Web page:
RBI, Election Commission have no information on bonds for political parties funding

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New Delhi | November 24, 2017 4:02 PM

The Reserve Bank of India and the Election Commission have no information on electoral bonds, which were announced about nine months back for the funding of political parties, according to an RTI reply.

rbi, reserve bank, apex bank, election commission, electoral bonds, political parties, political funding, RTI query, Arun jaitleyThe information sought is not available “in any material form hence cannot be provided”, the Commission said in its reply to the RTI application filed by Venkatesh Nayak, who works with NGO — Commonwealth Human Rights Initiative. (Reuters)

The Reserve Bank of India and the Election Commission have no information on electoral bonds, which were announced about nine months back for the funding of political parties, according to an RTI reply. “We have no information to furnish,” the central bank said in its reply to the RTI query. The RBI was asked details of the draft electoral bond scheme. Finance Minister Arun Jaitley had on February 1 announced introduction of electoral bonds. “As an additional step, an amendment is being proposed to the Reserve Bank of India Act to enable the issuance of electoral bonds in accordance with a scheme that the Government of India would frame in this regard,” Jaitley had said. Under this scheme, a donor could purchase bonds from authorised banks against cheque and digital payments only. “They shall be redeemable only in the designated account of a registered political party. These bonds will be redeemable within the prescribed time limit from issuance of bond,” the finance minister had said. The RTI application was also filed with the Election Commission. The information sought is not available “in any material form hence cannot be provided”, the Commission said in its reply to the RTI application filed by Venkatesh Nayak, who works with NGO — Commonwealth Human Rights Initiative.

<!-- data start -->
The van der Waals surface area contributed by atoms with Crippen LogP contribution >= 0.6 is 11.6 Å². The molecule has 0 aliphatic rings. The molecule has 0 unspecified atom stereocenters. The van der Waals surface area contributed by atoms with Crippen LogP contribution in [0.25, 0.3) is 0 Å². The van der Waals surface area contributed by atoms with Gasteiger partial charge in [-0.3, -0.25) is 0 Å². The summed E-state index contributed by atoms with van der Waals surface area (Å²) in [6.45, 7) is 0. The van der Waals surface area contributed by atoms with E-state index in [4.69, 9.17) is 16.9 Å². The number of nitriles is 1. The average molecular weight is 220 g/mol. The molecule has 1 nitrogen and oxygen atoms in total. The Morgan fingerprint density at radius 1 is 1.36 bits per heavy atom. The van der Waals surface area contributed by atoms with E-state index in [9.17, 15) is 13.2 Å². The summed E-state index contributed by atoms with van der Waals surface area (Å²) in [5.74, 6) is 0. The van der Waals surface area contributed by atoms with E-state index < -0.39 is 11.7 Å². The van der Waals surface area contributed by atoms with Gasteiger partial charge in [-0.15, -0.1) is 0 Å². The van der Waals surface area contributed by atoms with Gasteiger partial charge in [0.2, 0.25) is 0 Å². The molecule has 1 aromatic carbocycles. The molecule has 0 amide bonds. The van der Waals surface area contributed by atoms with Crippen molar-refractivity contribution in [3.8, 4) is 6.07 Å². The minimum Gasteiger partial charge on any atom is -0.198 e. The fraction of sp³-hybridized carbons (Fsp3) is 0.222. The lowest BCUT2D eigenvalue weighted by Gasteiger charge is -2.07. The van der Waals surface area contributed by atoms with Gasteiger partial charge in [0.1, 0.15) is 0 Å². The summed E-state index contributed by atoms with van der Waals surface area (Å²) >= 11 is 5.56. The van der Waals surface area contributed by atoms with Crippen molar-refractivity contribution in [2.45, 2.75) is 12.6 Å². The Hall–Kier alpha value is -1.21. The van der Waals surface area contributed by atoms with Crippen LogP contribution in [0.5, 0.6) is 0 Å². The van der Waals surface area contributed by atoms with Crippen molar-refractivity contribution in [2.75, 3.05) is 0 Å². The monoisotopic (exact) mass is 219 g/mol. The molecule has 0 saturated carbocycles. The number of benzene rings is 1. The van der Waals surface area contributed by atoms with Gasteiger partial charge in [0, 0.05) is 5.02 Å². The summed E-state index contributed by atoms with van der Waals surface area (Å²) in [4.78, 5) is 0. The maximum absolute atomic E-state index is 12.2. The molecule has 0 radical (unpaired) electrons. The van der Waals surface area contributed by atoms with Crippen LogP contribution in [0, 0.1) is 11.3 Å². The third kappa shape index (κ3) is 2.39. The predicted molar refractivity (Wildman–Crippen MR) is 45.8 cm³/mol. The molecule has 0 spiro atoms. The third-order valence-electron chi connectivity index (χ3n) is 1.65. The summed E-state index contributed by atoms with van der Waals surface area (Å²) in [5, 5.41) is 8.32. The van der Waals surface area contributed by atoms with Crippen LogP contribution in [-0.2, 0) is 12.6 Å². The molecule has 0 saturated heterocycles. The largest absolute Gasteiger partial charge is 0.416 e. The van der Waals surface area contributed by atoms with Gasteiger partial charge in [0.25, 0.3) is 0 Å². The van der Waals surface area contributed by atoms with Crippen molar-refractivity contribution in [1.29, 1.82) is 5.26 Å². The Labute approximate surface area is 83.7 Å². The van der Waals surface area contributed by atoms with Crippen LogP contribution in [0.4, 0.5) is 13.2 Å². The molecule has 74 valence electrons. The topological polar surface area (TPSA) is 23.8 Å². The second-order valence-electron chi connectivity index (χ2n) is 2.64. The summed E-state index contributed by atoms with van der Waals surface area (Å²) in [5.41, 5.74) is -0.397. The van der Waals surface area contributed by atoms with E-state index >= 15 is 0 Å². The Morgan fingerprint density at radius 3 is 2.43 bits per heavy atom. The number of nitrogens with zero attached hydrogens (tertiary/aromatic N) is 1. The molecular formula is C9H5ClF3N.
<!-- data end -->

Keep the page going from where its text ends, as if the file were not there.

Nayak said electoral bonds, if implemented in the present form, will bring the era of transparency in political party funding to an abrupt end, contrary to the trend across the world which is for greater transparency in order to make them more accountable to the people. “Strangely, NDA-II is undoing the transparency regime for political party funding that was established during the Vajpayee-era without any kind of public consultation,” he said, asking the government to have a wider consultation on the issue.

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